Elon Musk shares Starship SN3 will feature landing legs as SpaceX prepares for first tests

Elon Musk shares Starship SN3 will feature landing legs as SpaceX prepares for first tests

Featured Image Source: @SpacePadreIsle via Twitter.

SpaceX teams in South Texas are getting ready to conduct the next phase of testing for the Starship SN3 prototype this week. The rocket company is in the process of developing a production line of stainless-steel flight vehicles to conduct a variety of tests. Starship SN3 is the third prototype this year, that will undergo a series of pressure tests in the coming days. Starship SN3 has been transported to the launch pad in Boca Chica Beach, Texas, where its undergoing preparations ahead of a potential debut flight. The Cameron County Texas website announced a series of Highway 4 road closures at Boca Chica which usually indicates SpaceX is going to conduct vital work. A road closure is scheduled for today, April 1st, at 4:00 p.m. to 5:00 p.m. and 8:00 p.m. to 9:00 p.m. CST. local time. Additional road closures are scheduled for April 6 to April 8 from 9:00 a.m to 11:59 p.m. CST every day.



The first series of tests are expected to be pressure tests that may be conducted as soon as today. Pressurization tests are conducted to assess Starship's stainless-steel structure and weld strength. According to an email exchange between SpaceX and city officials the road closure today at 4 p.m. will be for "An initial proof test using room temperature nitrogen." If successful, SpaceX will then conduct a cryogenic liquid nitrogen test at 8 p.m. tonight. A cryogenic pressure test will determine if the vehicle is ready to take flight. Previous Starship prototypes were destroyed this year during pressurization tests. The vehicle must withstand a pressure test between 6 and ~8.5 bar in order to be approved for flight. 



According to a Federal Aviation Administration NOTAM notice, SpaceX has plans to launch Starship SN3 sometime around April 6 to April 9 -that's if the vehicle passes the pressure test. If pre-flight preparations go smoothly, SpaceX engineers will integrate Raptor engines on Starship SN3 and perform a static-fire test to conduct a test flight. It will be the first time a fully-assembled Starship vehicle takes flight. The first launch is expected to be at an altitude of approximately 150 meters above Boca Chica Beach.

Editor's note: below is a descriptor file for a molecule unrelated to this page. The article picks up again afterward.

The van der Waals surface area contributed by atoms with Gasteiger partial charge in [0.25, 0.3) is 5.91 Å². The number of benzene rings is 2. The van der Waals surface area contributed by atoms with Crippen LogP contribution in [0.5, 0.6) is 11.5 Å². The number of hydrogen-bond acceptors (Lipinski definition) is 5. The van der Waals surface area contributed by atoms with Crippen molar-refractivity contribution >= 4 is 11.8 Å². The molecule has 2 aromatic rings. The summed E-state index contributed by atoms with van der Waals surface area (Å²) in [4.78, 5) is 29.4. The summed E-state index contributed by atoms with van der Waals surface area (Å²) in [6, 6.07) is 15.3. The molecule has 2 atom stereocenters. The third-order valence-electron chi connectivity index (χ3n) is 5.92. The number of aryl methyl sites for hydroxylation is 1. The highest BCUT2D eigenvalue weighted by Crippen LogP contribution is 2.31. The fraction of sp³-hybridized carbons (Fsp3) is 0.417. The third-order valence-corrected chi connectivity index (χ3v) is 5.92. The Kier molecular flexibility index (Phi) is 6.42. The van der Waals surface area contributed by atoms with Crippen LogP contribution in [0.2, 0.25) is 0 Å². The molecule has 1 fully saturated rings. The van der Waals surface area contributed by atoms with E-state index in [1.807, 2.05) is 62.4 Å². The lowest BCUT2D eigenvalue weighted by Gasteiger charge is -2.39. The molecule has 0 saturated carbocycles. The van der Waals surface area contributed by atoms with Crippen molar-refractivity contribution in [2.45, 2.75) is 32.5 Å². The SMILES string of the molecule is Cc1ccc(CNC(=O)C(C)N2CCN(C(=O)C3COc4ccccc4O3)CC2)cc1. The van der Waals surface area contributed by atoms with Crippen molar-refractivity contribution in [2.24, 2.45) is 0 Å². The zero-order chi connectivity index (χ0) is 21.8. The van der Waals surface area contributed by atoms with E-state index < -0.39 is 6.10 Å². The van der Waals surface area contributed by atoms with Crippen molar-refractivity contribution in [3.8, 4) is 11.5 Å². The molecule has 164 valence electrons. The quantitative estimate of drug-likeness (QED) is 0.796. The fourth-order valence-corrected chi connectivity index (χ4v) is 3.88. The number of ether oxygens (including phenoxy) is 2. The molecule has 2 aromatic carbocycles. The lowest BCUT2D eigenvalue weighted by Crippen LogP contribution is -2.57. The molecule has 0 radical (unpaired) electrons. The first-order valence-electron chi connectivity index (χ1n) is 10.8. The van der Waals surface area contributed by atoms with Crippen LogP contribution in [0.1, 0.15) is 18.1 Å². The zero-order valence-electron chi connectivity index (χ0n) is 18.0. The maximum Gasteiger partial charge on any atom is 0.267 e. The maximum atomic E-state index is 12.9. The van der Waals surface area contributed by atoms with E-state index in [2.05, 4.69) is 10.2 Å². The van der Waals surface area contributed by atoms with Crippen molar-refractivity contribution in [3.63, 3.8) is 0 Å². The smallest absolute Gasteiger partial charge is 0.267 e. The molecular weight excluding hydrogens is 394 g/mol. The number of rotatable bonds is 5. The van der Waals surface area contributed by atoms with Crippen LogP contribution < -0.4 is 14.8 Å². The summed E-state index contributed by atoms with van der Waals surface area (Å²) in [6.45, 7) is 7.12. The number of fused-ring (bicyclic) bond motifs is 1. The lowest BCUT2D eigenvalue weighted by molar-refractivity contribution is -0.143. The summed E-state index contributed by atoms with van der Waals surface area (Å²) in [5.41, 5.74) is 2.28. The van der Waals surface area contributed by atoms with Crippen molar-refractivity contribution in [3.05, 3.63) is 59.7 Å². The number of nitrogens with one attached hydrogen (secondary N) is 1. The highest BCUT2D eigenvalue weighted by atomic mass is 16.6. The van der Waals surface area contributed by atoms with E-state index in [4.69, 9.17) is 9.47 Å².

The company has only conducted one flight with a scaled-down version of Starship known as Starhopper. Starhopper launched 150 meters and successfully landed with the power of its own engine in 2019. SpaceX will also attempt to land SN3 on a nearby landing pad, but the SN3 vehicle features many changes that will be tested for the first time in flight. Some of those changes are retractable landing legs and aerodynamic fins. Though, its unclear if engineers plan to test out SN3 fins on the first short test because the test will be conducted at a relatively low altitude.

Elon Musk, founder and chief engineer at SpaceX, shared a photograph showcasing the bottom of Starship SN3 which features gear for 6 landing legs.

"The legs extend & telescope out, so are longer than they seem, but not as long as they will be for SN4+."

Musk explained via Twitter. Starship SN4 will be the next prototype to be tested which will feature longer landing legs. SN4 is expected to conduct a higher-altitude test flight of about 20 kilometers to test out the fins and the power of Raptor engines. The next prototype is actively under construction. SpaceX aims to start a Starship production factory to test out many vehicles, each featuring improvements. A high iteration rate speeds up the craft's development.

A 3D-artist made an animation of how Starship's landing legs will deploy -shown below. He asked Musk via Twitter, if his animation was an accurate rendition of how Starship's landing legs will deploy upon landing, to which he responded:

"Yes, v [very] close! Nice work. Those are V0.9 legs, so major upgrades coming. Need wider span, longer stroke & ability to auto-level for uneven ground or leaning into high winds."

The weeks ahead will be exciting if the pressure test is a success! Good luck to SpaceX!





About the Author

Evelyn Arevalo

Evelyn Arevalo

Evelyn J. Arevalo joined Tesmanian in 2019 to cover news as a Space Journalist and SpaceX Starbase Texas Correspondent. Evelyn is specialized in rocketry and space exploration. The main topics she covers are SpaceX and NASA.

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